My five year-old is on a youth soccer team. And while the level of soccer they produce is forgettable, one moment in particular has left an indelible impression on my mind.
A kid from our team found himself (surprisingly) with the ball near the opposing team’s goal. He kicked it straight to the goalie, who (surprisingly) managed to scoop it up. None of which was particularly amazing.
But then it happened.
Our little guy’s momentum carried him right past their little goalie. And as he ran by, they both spontaneously raised their arms and gave each other a high-five.
They were on opposing teams. They’d never met prior to that moment. Only seconds earlier they were actively trying to defeat the other. But in that moment, as they came face to face, their fraternity of playing a game together created an affinity, a commonality, even a sense of unity.
They had every reason in the world to focus on their differences, but they instead responded to what bound them together.
“Truly I tell you, unless you change and become like little children, you will never enter the kingdom of heaven.”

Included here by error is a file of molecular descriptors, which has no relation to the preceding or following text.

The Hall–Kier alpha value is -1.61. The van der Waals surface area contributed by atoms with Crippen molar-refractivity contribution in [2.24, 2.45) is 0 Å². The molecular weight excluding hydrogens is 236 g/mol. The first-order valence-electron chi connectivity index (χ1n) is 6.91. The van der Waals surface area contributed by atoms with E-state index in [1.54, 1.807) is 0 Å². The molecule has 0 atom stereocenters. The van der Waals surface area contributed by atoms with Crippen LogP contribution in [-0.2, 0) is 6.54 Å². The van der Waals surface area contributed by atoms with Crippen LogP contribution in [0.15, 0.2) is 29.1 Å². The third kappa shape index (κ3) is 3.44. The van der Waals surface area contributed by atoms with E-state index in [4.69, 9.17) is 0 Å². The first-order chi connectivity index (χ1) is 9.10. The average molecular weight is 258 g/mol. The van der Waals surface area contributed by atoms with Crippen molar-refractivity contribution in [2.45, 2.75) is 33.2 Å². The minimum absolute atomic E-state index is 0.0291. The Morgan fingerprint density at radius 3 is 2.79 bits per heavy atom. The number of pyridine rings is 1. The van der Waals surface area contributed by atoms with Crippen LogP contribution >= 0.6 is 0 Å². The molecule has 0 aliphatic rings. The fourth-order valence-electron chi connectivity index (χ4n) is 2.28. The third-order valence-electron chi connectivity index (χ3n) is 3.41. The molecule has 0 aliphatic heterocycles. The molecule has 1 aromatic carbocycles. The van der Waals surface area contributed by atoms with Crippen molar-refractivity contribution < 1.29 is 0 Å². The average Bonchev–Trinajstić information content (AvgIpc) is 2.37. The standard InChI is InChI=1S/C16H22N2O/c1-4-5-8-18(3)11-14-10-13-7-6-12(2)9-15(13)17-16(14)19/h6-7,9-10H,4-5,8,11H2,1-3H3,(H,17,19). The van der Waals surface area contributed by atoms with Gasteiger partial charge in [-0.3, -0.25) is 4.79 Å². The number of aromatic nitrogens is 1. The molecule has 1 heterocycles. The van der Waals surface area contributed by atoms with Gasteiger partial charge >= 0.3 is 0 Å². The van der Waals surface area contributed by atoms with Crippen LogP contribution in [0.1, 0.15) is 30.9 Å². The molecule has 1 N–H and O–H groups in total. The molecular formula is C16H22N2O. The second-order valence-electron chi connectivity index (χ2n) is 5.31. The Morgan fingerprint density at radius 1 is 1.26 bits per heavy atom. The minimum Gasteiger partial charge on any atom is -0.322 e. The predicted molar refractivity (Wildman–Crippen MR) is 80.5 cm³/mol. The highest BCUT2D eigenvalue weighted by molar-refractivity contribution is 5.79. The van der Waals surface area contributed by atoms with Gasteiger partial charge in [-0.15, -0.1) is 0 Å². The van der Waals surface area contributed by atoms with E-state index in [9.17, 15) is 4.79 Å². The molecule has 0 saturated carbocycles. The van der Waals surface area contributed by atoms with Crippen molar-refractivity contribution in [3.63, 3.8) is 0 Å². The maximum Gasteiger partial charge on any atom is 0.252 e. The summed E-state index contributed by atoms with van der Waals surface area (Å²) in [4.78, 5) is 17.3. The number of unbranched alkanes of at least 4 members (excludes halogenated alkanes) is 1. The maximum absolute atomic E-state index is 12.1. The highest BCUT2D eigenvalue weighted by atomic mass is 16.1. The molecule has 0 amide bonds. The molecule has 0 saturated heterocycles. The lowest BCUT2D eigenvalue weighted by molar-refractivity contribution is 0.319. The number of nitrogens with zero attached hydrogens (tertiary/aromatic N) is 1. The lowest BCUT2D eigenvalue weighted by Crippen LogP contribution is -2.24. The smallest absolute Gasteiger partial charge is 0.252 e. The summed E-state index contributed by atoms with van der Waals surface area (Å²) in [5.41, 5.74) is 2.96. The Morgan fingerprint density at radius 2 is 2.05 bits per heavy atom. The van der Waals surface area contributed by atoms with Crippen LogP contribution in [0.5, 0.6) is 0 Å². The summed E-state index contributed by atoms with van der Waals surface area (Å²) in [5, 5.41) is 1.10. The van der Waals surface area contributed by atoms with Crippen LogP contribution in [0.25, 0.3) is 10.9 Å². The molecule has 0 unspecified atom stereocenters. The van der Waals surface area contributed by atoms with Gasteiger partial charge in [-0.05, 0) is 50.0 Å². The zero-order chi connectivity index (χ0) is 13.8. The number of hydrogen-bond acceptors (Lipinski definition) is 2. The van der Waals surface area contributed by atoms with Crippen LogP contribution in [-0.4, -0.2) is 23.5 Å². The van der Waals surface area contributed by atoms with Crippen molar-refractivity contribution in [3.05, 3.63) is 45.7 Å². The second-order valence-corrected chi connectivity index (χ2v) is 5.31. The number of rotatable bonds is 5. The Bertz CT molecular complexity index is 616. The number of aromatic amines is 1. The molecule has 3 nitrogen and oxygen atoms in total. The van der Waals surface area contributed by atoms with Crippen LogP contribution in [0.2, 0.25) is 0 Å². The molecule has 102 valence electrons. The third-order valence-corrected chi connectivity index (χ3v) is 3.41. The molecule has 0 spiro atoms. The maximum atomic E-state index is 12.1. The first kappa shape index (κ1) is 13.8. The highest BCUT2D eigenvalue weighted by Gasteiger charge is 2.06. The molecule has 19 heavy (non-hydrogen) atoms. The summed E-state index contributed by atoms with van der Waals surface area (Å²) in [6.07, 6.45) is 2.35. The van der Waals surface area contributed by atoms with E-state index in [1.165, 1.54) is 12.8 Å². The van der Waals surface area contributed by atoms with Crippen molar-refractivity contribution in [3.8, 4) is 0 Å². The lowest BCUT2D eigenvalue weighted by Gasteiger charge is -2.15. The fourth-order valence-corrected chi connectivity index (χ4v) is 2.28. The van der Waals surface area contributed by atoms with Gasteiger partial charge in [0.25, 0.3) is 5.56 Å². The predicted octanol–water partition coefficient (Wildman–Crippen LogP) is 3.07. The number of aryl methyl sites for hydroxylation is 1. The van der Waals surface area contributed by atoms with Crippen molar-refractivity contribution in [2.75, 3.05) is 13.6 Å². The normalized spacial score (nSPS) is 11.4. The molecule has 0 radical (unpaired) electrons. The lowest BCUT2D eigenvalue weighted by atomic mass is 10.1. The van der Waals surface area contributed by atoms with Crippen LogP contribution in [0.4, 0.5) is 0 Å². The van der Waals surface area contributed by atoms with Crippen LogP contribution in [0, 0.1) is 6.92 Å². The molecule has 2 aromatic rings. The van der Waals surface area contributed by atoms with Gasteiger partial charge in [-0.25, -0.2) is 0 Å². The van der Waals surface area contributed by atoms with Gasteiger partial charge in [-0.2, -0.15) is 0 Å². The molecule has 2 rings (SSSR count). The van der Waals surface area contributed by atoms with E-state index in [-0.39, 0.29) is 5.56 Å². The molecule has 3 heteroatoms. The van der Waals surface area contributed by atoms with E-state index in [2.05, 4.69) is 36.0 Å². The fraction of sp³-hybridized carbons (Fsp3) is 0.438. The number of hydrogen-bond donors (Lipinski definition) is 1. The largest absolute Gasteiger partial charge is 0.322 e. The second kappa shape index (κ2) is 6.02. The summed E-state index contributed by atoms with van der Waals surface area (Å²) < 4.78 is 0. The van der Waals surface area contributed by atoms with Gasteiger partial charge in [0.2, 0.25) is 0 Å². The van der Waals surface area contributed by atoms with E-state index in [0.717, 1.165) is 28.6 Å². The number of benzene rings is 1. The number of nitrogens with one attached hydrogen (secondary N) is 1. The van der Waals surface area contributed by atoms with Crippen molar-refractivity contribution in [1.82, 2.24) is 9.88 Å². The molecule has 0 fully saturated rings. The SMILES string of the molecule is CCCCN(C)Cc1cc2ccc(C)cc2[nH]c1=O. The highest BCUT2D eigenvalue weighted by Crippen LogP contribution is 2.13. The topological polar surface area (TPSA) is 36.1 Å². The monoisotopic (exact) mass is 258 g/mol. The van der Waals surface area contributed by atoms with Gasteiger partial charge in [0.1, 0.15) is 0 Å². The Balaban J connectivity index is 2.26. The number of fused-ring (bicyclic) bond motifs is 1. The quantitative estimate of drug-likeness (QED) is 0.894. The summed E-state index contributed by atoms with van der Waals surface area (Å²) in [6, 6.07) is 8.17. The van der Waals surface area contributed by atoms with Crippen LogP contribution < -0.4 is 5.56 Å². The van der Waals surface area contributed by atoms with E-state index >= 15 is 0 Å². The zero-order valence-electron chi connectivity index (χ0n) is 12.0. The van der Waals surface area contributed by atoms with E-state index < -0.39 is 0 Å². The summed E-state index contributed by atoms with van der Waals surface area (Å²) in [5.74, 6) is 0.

We have a few different teams within the kingdom of heaven.
In fact, we have innumerable teams with vastly different perspectives, backgrounds, and points of emphasis. We interpret the Bible in different ways, we choose different strategies of cultural engagement, we spend our money differently, we vote differently, we educate our children differently, we choose different ways of doing church, or worshiping, or even talking to people about Jesus.
And I understand that we have every reason in the world to focus on our differences, but I also believe it’s possible to embrace our shared unity without ignoring our differences. I believe we don’t have to agree on everything, and even more, we don’t have to pretend that we do! We don’t have to vote the same way, but we also don’t have to push guilt onto those who vote another way. We can join each other without waiting for each other to ‘come around’ to our way of doing things. We don’t have to look like one another, or sound like one another, or even necessarily act like one another, to truly be one rather than another.
Those two kids on the soccer field taught me that we don’t have to be on the same team; we only need to be in the same kingdom.
May our unity in the kingdom of heaven prove more powerful than our politics, our perspectives, and even our passions.